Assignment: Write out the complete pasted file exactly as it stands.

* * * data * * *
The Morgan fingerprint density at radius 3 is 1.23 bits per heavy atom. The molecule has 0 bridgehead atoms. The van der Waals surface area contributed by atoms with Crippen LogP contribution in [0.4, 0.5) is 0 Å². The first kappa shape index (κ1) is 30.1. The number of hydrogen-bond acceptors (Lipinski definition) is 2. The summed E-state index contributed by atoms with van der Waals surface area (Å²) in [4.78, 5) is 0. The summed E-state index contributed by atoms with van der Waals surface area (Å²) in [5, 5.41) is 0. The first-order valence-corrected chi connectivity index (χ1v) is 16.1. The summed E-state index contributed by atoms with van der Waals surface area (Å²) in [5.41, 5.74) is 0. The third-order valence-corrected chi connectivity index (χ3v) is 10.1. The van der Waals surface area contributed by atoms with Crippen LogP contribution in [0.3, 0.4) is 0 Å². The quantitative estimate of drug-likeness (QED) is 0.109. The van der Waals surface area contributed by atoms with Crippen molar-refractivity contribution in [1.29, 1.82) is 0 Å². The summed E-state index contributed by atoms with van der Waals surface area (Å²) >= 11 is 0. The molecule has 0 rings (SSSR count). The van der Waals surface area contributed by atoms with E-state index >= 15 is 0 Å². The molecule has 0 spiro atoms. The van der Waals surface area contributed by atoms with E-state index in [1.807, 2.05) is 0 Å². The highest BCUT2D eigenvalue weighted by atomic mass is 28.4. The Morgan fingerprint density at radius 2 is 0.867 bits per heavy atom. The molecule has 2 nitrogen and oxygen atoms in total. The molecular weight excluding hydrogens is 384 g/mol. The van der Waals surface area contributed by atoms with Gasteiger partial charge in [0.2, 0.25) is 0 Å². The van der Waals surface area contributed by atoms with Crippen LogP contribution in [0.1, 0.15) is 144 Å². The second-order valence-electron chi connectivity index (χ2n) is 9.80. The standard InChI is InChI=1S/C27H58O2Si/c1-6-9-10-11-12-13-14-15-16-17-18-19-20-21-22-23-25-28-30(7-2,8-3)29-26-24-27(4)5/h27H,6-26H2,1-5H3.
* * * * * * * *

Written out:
The Morgan fingerprint density at radius 3 is 1.23 bits per heavy atom. The molecule has 0 bridgehead atoms. The van der Waals surface area contributed by atoms with Crippen LogP contribution in [0.4, 0.5) is 0 Å². The first kappa shape index (κ1) is 30.1. The number of hydrogen-bond acceptors (Lipinski definition) is 2. The summed E-state index contributed by atoms with van der Waals surface area (Å²) in [4.78, 5) is 0. The summed E-state index contributed by atoms with van der Waals surface area (Å²) in [5, 5.41) is 0. The first-order valence-corrected chi connectivity index (χ1v) is 16.1. The summed E-state index contributed by atoms with van der Waals surface area (Å²) in [5.41, 5.74) is 0. The third-order valence-corrected chi connectivity index (χ3v) is 10.1. The van der Waals surface area contributed by atoms with Crippen LogP contribution in [0.3, 0.4) is 0 Å². The quantitative estimate of drug-likeness (QED) is 0.109. The van der Waals surface area contributed by atoms with Crippen molar-refractivity contribution in [1.29, 1.82) is 0 Å². The summed E-state index contributed by atoms with van der Waals surface area (Å²) >= 11 is 0. The molecule has 0 rings (SSSR count). The van der Waals surface area contributed by atoms with E-state index >= 15 is 0 Å². The molecule has 0 spiro atoms. The van der Waals surface area contributed by atoms with E-state index in [1.807, 2.05) is 0 Å². The highest BCUT2D eigenvalue weighted by atomic mass is 28.4. The Morgan fingerprint density at radius 2 is 0.867 bits per heavy atom. The molecule has 2 nitrogen and oxygen atoms in total. The molecular weight excluding hydrogens is 384 g/mol. The van der Waals surface area contributed by atoms with Gasteiger partial charge in [0.2, 0.25) is 0 Å². The van der Waals surface area contributed by atoms with Crippen LogP contribution in [0.1, 0.15) is 144 Å². The second-order valence-electron chi connectivity index (χ2n) is 9.80. The standard InChI is InChI=1S/C27H58O2Si/c1-6-9-10-11-12-13-14-15-16-17-18-19-20-21-22-23-25-28-30(7-2,8-3)29-26-24-27(4)5/h27H,6-26H2,1-5H3.